Main Article Content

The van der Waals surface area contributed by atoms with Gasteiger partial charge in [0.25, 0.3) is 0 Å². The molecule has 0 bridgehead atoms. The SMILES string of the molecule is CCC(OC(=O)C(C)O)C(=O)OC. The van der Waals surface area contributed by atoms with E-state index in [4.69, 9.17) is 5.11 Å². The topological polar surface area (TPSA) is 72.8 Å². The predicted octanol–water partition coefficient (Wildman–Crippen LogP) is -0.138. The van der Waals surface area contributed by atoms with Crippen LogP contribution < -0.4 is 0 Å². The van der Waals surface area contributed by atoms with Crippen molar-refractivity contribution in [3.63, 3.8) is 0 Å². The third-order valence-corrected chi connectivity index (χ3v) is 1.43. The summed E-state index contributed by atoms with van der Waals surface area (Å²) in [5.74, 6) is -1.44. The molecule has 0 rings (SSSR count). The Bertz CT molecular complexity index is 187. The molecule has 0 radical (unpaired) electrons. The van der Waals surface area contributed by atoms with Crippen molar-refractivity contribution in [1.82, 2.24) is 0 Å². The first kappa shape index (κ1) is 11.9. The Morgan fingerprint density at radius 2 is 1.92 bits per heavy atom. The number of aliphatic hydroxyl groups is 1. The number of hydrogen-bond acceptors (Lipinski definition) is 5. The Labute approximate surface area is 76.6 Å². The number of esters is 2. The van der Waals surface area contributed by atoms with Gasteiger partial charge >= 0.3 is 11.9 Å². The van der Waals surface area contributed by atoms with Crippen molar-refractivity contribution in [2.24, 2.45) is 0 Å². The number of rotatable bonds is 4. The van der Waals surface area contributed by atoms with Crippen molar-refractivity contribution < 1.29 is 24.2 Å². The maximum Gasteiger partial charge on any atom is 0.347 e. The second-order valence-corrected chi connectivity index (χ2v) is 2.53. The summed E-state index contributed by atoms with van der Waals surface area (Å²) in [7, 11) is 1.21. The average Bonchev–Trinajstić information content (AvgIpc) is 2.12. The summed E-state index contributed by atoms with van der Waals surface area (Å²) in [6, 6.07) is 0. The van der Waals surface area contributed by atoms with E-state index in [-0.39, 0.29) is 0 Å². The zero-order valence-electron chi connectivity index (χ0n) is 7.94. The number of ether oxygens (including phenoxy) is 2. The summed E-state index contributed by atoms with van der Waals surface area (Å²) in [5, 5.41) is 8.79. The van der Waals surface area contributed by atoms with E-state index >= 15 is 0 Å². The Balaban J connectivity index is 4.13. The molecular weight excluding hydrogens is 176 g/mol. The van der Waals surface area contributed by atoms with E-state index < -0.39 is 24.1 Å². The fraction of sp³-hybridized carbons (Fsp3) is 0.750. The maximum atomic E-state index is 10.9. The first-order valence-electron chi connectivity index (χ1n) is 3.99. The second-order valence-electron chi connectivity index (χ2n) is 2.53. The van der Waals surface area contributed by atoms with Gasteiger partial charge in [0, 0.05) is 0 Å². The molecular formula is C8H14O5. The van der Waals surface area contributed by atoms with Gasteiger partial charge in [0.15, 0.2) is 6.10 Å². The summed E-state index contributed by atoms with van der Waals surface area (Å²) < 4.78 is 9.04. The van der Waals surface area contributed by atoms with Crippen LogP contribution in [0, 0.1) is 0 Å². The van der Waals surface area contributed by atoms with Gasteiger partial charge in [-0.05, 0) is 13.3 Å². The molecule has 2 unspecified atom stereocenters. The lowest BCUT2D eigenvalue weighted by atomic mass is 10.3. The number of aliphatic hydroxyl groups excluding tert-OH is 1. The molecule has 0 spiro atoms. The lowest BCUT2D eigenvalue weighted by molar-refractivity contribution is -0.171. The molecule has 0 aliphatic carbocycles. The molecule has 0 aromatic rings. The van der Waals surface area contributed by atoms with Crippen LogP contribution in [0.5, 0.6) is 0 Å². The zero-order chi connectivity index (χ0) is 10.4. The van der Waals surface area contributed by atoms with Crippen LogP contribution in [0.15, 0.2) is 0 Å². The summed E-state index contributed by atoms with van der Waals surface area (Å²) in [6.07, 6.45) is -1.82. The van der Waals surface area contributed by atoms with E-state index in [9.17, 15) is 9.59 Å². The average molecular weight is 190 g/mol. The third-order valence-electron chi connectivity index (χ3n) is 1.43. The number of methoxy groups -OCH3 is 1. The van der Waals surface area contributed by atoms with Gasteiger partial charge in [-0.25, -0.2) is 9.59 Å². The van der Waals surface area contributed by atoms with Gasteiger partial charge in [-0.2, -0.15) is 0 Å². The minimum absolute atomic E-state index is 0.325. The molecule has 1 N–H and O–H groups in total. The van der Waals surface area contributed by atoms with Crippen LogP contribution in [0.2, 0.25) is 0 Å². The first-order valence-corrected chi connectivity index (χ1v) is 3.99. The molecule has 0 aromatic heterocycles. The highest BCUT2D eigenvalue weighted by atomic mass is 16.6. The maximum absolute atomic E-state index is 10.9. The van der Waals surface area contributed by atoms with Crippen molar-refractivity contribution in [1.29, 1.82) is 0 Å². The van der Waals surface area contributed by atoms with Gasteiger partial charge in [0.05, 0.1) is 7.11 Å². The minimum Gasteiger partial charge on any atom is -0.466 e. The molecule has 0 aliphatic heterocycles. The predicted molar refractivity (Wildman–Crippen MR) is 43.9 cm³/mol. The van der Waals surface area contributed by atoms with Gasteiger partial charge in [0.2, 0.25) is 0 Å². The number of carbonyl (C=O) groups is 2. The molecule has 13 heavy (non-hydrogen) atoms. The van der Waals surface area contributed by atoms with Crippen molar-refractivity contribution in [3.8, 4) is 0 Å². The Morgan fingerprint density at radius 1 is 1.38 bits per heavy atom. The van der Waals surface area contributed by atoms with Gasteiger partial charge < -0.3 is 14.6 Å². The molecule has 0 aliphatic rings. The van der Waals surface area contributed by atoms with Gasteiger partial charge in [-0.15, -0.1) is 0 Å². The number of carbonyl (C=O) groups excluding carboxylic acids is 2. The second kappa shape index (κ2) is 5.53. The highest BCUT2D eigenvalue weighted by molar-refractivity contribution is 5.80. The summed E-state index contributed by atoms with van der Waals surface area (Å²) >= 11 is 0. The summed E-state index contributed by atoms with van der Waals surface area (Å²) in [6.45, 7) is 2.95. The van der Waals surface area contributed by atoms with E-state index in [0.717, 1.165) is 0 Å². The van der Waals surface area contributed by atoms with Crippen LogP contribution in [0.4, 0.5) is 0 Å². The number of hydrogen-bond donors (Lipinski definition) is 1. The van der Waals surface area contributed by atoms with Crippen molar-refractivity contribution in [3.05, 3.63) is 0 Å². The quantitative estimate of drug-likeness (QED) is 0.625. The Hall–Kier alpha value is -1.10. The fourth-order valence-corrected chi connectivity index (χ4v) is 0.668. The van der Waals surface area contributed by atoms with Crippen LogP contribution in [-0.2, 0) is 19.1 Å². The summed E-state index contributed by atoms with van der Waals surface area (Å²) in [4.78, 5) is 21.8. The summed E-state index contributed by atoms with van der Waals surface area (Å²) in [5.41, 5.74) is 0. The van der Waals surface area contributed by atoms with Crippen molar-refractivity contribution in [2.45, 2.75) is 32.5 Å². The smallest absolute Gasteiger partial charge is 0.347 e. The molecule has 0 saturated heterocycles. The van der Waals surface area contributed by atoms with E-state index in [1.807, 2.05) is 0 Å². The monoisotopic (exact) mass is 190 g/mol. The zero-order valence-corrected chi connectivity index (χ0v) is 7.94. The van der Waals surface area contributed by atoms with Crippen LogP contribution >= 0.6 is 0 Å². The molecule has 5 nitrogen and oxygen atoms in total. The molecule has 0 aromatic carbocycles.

The Act of February 4, 1994 on Copyright and Related Rights, which regulates issues related to the protection of copyrights, belongs to the private law system (its provi- sions protect the private interest). However, the Act includes both administrative and criminal law provisions aimed at protecting the public interest. The literature rightly points out that the systemic division into public and private law is becoming increasingly less pronounced, due to the permeation of legal domains belonging to both systems. An example of such interpenetration are the provisions of copyright law. This statement is significant for the considerations made in this article due to the statutory method of penalising certain behaviour contained in the provisions of the Copyright and Related Rights Act. Criminal law provisions, systemically related to public law and protecting the public interest, contain references to the provisions of the Copyright and Related Rights Act regulating the scope of copyright protection, i.e. private law norms. In the context of the requirements that should be met by criminal law, such a reference raises doubts, which are particularly highlighted in Art. 115 para. 3 of the Copyright and Related Rights Act. This issue is impor- tant because the Constitutional Tribunal in its judgment of 17 February 2015, Ref. K 15/13 recognised this provision as constitutional. Therefore, he concluded that the principle of the specificity of a criminal act does not preclude the legislator from using terms that are imprecise or vague if their designations can be determined. At the same time, the Constitutional Tribunal has not presented any arguments indicating that in this case the determination of the designates of Art. 115 para. 3 of the Copyright and Related Rights Act does not cause any difficulties. The author of this article attempts to determine the extent of criminal liability in the event of a violation of author’s moral rights (Article 115 section 3 of the Copyright and Related Rights Act), at the same time indicating the difficulties that are associated with the unambiguous determination of behaviour which Art. 115 para. 3 of the Copyright and Related Rights Act penalises.